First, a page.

how to deadlift

The Everyday Deadlifter

How Deadlifting Can Benefit You Even If You Aren’t an Athlete

The Deadlift can be quite an intimidating exercise. It’s heavily associated with high intensity sports such as Powerlifting and Crossfit and views on applying Deadlifts to an everyday workout routine vary vastly. Some people fear Deadlifts and will tell you that Deadlifts will break your back. Other people swear that Deadlifts are one of the single best exercises that you can do but will also be vague in telling you “Deadlifts are only dangerous if you’re being stupid” …What does that even mean? Are Deadlifts dangerous or are they essential? The answer is both!

Deadlifts can be dangerous if you’re lifting incorrectly: this is not the exercise that you zone out, put your headphones in and try to move as fast as possible to just get it done. Deadlifts require you to pay attention to your body and your form…but this holds true with any weight lifting exercise-especially as you start increasing your weight lifted.

In spite of the potential danger, Deadlifts are absolutely an essential exercise because they mimic a natural movement that most people perform multiple times a day: bending over and picking something up from the floor in front of you. Most people who do injure their lower back actually do it at home instead of the gym and this is something we fitness professionals use Deadlifts to help correct!

However, with the admittance of potential harm many people are still scared of Deadlifts, and that’s just smart because as I said: Deadlifts are not a mindless exercise. In light of that, we are going to review some basic information and technique notes that anyone can use to get started Deadlifting!

What muscles am I exercising in the Deadlift?

The Deadlift is a compound movement meaning that it uses various muscles groups throughout the body-this is why it is considered an essential exercise. Just from holding the barbell alone you are working your wrist, forearms, biceps, shoulders and upper back. The core also does a ton of stabilization work for the deadlift movement.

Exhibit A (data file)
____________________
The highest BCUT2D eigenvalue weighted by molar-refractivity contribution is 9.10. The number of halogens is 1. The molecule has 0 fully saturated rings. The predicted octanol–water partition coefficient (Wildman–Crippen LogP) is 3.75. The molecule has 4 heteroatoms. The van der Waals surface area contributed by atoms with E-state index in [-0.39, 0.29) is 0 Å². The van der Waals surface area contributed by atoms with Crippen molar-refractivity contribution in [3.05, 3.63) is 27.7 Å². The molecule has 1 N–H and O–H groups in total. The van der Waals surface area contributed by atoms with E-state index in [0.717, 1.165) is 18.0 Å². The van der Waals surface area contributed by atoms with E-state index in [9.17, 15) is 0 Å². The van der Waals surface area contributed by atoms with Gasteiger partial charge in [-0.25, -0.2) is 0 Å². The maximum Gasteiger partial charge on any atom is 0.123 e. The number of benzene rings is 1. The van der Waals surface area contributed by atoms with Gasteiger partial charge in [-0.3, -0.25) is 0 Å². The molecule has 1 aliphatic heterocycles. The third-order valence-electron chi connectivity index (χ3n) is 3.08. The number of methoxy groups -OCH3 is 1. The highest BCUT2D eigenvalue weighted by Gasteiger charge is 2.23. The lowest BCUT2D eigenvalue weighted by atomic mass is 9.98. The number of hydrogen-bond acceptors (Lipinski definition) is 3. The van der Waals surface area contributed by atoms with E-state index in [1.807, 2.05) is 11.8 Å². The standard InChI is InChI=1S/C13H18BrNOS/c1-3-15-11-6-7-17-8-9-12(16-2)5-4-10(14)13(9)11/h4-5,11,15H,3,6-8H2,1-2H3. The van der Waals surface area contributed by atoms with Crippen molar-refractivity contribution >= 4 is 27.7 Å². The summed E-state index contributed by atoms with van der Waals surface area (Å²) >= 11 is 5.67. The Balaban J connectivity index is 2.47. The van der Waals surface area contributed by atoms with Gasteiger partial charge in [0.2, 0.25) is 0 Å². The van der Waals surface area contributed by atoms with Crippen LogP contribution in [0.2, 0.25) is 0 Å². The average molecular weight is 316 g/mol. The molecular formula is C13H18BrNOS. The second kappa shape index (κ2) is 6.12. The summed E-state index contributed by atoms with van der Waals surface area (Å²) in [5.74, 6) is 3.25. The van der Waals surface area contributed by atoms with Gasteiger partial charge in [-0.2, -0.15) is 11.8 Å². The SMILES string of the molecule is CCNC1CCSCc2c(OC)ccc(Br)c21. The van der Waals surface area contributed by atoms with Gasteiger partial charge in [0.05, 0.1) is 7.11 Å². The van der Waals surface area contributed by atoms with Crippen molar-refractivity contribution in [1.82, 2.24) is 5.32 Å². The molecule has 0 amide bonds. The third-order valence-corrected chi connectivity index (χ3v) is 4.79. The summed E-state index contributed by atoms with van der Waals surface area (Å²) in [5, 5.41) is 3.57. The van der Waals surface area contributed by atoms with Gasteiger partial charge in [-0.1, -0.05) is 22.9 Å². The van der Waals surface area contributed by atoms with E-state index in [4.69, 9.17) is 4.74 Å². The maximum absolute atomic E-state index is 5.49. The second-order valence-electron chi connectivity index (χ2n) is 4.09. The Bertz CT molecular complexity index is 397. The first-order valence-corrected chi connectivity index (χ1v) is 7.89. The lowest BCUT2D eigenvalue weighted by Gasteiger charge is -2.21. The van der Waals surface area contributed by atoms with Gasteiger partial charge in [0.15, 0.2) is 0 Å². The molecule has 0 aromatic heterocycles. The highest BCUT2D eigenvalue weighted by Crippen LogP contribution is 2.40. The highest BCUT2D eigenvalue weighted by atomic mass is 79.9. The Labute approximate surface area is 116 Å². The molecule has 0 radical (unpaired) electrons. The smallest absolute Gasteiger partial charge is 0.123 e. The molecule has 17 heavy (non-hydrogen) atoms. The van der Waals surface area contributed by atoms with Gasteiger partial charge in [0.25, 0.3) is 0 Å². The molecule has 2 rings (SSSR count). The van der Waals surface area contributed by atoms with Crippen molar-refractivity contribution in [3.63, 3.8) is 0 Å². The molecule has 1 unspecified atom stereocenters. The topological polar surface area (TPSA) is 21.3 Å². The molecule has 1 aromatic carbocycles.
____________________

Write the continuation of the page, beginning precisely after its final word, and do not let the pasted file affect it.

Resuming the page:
The actual movement of the Deadlift (bending forward and pulling up) is largely a lower back, glute, and hamstring exercise-this is where you will typically feel the most soreness after Deadlifts. There are variations of Deadlifts that integrate more quads or more glutes but you will find the majority of people Deadlifting for lower back, glute, and hamstring strength or hypertrophy.

What are Deadlifts beneficial for?

Deadlifts are used in a variety of applications from “booty building” to core stability to lower back injury rehabilitation. Because Deadlifts mimic that common movement of bending to the floor to pick something up, training Deadlifts will increase your quality of life by allowing you more strength and mobility which in turn helps prevent injuries. In the instance that you have already sustained an injury, Deadlifts could help you regain your lower back mobility and improve the strength that you were either already missing or would have lost during the injury.

How much weight should I Deadlift?

This is a tricky question because the answer is so different from person to person but I have a few key rules when working with Deadlifts: